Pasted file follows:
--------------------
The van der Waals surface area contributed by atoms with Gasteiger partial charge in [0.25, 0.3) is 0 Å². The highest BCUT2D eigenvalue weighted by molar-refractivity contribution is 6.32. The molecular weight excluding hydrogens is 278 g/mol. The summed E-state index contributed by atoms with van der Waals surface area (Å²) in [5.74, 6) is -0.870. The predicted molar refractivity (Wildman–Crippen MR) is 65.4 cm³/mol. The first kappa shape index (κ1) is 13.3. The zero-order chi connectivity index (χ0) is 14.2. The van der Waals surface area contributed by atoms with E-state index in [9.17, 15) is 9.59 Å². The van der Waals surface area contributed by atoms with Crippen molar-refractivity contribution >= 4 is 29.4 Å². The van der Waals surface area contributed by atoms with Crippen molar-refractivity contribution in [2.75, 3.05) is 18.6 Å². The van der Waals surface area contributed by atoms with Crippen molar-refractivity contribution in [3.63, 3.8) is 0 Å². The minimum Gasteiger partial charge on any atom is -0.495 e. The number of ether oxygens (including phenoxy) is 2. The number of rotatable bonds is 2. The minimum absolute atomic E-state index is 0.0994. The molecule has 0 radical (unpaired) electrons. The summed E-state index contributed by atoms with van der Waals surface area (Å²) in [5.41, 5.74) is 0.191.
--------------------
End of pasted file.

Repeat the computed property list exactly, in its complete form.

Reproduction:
The van der Waals surface area contributed by atoms with Gasteiger partial charge in [0.25, 0.3) is 0 Å². The highest BCUT2D eigenvalue weighted by molar-refractivity contribution is 6.32. The molecular weight excluding hydrogens is 278 g/mol. The summed E-state index contributed by atoms with van der Waals surface area (Å²) in [5.74, 6) is -0.870. The predicted molar refractivity (Wildman–Crippen MR) is 65.4 cm³/mol. The first kappa shape index (κ1) is 13.3. The zero-order chi connectivity index (χ0) is 14.2. The van der Waals surface area contributed by atoms with E-state index in [9.17, 15) is 9.59 Å². The van der Waals surface area contributed by atoms with Crippen molar-refractivity contribution >= 4 is 29.4 Å². The van der Waals surface area contributed by atoms with Crippen molar-refractivity contribution in [2.75, 3.05) is 18.6 Å². The van der Waals surface area contributed by atoms with Crippen molar-refractivity contribution in [3.63, 3.8) is 0 Å². The minimum Gasteiger partial charge on any atom is -0.495 e. The number of ether oxygens (including phenoxy) is 2. The number of rotatable bonds is 2. The minimum absolute atomic E-state index is 0.0994. The molecule has 0 radical (unpaired) electrons. The summed E-state index contributed by atoms with van der Waals surface area (Å²) in [5.41, 5.74) is 0.191.